FCA chief executive Andrew Bailey asks for help on PI insurance


FCA chief executive Andrew Bailey has called for the insurance industry’s help on professional indemnity (PI) cover to help ease the pressure on the Financial Services Compensation Scheme (FSCS).

Speaking at the ABI annual conference this morning, Bailey pointed out that firms that are dual-regulated by the PRA and FCA, such as banks and insurance companies, have their own capital bases as a first line of defence against financial failure. They then can fall back on the FSCS if this line of defence fails.

Companies regulated solely by the FCA, such as agents, brokers and independent financial advisers, essentially rely on professional indemnity cover as their first line of defence.

The problem is that PI insurance does not always respond. Bailey said: “PI cover is not by experience always reliably performing the role, particularly in the IFA and investments world. The contracts are framed often in ways that rule out loss absorption in the context we are dealing with here when the firm fails.”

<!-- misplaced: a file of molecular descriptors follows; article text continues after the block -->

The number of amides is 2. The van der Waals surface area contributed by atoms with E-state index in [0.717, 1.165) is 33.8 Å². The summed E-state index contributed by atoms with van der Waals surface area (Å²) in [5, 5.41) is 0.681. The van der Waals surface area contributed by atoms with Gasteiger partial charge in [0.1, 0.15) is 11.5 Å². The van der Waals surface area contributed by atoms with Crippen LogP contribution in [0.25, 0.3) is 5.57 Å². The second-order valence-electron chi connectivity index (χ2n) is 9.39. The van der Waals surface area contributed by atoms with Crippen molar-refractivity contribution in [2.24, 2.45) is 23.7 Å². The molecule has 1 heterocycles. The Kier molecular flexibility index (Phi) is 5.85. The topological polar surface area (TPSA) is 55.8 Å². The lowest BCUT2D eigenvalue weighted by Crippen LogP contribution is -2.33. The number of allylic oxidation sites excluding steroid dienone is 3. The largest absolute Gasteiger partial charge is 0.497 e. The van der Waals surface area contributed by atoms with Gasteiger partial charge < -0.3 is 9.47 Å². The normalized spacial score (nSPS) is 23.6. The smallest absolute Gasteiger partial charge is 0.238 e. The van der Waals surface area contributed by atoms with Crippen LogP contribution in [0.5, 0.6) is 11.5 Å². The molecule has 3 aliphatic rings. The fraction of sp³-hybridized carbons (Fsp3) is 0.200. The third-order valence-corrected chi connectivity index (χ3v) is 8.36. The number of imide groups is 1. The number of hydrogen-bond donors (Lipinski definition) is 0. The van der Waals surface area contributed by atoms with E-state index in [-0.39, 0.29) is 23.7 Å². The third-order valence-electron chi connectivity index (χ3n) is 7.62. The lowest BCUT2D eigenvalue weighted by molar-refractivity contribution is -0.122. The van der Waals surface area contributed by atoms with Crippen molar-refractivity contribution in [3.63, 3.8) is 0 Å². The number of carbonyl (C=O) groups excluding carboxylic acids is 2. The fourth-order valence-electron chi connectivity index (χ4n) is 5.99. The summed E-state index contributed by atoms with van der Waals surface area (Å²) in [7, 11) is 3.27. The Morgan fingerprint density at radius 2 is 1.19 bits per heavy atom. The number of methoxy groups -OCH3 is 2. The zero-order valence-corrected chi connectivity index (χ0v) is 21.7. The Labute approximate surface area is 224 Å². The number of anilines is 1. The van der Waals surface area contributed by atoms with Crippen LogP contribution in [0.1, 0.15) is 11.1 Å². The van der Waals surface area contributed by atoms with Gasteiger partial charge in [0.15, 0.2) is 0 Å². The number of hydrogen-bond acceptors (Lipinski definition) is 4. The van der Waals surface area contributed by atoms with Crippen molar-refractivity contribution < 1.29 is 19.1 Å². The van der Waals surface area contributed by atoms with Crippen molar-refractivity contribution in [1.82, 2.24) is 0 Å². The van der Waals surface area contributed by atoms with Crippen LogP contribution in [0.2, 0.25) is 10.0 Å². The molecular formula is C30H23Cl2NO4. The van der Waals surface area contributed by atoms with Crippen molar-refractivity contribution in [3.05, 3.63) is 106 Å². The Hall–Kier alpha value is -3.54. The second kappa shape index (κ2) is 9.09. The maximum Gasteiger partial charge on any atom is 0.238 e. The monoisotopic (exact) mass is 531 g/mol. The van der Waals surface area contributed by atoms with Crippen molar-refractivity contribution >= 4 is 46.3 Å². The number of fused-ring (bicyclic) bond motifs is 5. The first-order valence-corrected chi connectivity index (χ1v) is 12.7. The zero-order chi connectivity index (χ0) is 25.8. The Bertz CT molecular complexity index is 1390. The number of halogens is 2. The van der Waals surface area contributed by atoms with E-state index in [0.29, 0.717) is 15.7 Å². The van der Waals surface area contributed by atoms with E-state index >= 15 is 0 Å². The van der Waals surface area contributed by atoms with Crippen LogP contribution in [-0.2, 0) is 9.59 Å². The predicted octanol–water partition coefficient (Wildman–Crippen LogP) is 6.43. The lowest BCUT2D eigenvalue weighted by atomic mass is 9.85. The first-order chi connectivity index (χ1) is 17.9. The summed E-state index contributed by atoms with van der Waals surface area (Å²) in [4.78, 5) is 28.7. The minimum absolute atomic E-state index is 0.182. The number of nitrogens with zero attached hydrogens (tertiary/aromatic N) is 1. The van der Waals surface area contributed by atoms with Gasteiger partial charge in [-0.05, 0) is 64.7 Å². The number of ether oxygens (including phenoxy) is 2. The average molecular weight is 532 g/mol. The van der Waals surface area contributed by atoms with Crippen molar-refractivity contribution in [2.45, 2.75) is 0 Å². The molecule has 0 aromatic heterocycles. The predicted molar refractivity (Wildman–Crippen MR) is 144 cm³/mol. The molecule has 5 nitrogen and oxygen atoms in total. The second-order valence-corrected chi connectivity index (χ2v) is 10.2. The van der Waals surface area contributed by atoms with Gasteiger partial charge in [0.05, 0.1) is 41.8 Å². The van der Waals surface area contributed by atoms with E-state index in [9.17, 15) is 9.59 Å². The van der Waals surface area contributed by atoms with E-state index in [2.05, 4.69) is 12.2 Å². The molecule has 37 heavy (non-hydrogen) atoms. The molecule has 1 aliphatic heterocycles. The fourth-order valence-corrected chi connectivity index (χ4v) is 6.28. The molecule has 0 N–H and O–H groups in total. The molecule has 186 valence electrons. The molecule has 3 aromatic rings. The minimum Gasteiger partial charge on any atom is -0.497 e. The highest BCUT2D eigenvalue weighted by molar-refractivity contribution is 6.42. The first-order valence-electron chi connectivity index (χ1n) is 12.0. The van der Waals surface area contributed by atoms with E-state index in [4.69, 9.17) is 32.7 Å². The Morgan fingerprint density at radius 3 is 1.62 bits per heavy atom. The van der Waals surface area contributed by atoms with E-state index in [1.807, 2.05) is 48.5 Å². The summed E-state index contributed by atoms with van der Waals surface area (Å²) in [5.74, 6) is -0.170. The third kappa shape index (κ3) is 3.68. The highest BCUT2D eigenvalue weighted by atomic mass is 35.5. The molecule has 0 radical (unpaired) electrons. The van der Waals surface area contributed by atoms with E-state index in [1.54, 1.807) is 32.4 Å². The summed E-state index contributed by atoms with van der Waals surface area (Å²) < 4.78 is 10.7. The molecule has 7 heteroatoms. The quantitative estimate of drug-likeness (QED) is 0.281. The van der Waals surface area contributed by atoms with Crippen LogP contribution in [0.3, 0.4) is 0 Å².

The result is that for FCA-only firms, the FSCS becomes a first line of defence rather than a backstop. But the FSCS does not charge a risk premium for the cover it provides, and so the costs are not related to the risk.

Bailey said the issue is relevant because the FCA is conducting a review of FSCS pooling on the agent side of its activities. The regulator is having to deal with two tensions. The first is how to spread the cost of FSCS cover enough to avoid damaging other firms but also avoid firms paying for failures far removed from their area of activity.

The second is how to spread the cost between the creator of the product and those who sell and advise on it.

Bailey said: “These tensions would be at least less pointed if they were not trying to cover a world where there is no risk-based pricing of insurance in the front-line.

“This is rightly a public policy issue, but it is also a private issue too because many advisory firms are meeting substantial bills for FSCS pay-outs. With all this in mind, my request today to the insurance industry is to help us to think through how we might solve this problem.”

He added: At the moment I would say that the insurance scheme we have to limit the cost of financial conduct risk is highly limited outside the FSCS provision.

“If there is a desire to solve this problem and I hope there is, we need to work together to determine what is possible on professional indemnity or related insurance.”